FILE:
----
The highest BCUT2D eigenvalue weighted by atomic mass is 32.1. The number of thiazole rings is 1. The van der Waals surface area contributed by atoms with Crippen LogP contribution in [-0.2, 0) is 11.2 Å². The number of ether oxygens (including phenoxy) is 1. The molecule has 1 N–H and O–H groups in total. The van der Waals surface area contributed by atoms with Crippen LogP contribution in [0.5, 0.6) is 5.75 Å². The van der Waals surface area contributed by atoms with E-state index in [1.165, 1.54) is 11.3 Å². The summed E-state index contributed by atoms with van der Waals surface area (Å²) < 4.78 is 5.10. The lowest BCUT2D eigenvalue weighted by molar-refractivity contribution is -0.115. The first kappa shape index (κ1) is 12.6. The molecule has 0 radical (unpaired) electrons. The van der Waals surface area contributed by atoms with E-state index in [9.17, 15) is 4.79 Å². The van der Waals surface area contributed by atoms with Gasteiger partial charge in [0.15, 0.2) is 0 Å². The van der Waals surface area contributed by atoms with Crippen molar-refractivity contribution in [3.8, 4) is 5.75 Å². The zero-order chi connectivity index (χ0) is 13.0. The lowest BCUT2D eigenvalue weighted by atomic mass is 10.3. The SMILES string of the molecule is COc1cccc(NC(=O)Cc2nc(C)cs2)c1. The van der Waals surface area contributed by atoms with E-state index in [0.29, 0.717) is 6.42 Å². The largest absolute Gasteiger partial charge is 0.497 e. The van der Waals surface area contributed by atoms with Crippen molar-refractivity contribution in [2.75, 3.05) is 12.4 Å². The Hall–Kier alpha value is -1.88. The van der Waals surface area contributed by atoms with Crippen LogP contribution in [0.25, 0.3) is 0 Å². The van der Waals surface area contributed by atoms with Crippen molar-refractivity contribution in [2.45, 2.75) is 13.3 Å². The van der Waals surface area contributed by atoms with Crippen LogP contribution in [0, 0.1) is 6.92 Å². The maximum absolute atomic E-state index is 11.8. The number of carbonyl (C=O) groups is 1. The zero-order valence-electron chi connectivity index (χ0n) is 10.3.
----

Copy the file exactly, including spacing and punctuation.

The highest BCUT2D eigenvalue weighted by atomic mass is 32.1. The number of thiazole rings is 1. The van der Waals surface area contributed by atoms with Crippen LogP contribution in [-0.2, 0) is 11.2 Å². The number of ether oxygens (including phenoxy) is 1. The molecule has 1 N–H and O–H groups in total. The van der Waals surface area contributed by atoms with Crippen LogP contribution in [0.5, 0.6) is 5.75 Å². The van der Waals surface area contributed by atoms with E-state index in [1.165, 1.54) is 11.3 Å². The summed E-state index contributed by atoms with van der Waals surface area (Å²) < 4.78 is 5.10. The lowest BCUT2D eigenvalue weighted by molar-refractivity contribution is -0.115. The first kappa shape index (κ1) is 12.6. The molecule has 0 radical (unpaired) electrons. The van der Waals surface area contributed by atoms with E-state index in [9.17, 15) is 4.79 Å². The van der Waals surface area contributed by atoms with Gasteiger partial charge in [0.15, 0.2) is 0 Å². The van der Waals surface area contributed by atoms with Crippen molar-refractivity contribution in [3.8, 4) is 5.75 Å². The zero-order chi connectivity index (χ0) is 13.0. The lowest BCUT2D eigenvalue weighted by atomic mass is 10.3. The SMILES string of the molecule is COc1cccc(NC(=O)Cc2nc(C)cs2)c1. The van der Waals surface area contributed by atoms with E-state index in [0.29, 0.717) is 6.42 Å². The largest absolute Gasteiger partial charge is 0.497 e. The van der Waals surface area contributed by atoms with Crippen molar-refractivity contribution in [2.75, 3.05) is 12.4 Å². The Hall–Kier alpha value is -1.88. The van der Waals surface area contributed by atoms with Crippen LogP contribution in [0.25, 0.3) is 0 Å². The van der Waals surface area contributed by atoms with Crippen molar-refractivity contribution in [2.45, 2.75) is 13.3 Å². The van der Waals surface area contributed by atoms with Crippen LogP contribution in [0, 0.1) is 6.92 Å². The maximum absolute atomic E-state index is 11.8. The number of carbonyl (C=O) groups is 1. The zero-order valence-electron chi connectivity index (χ0n) is 10.3.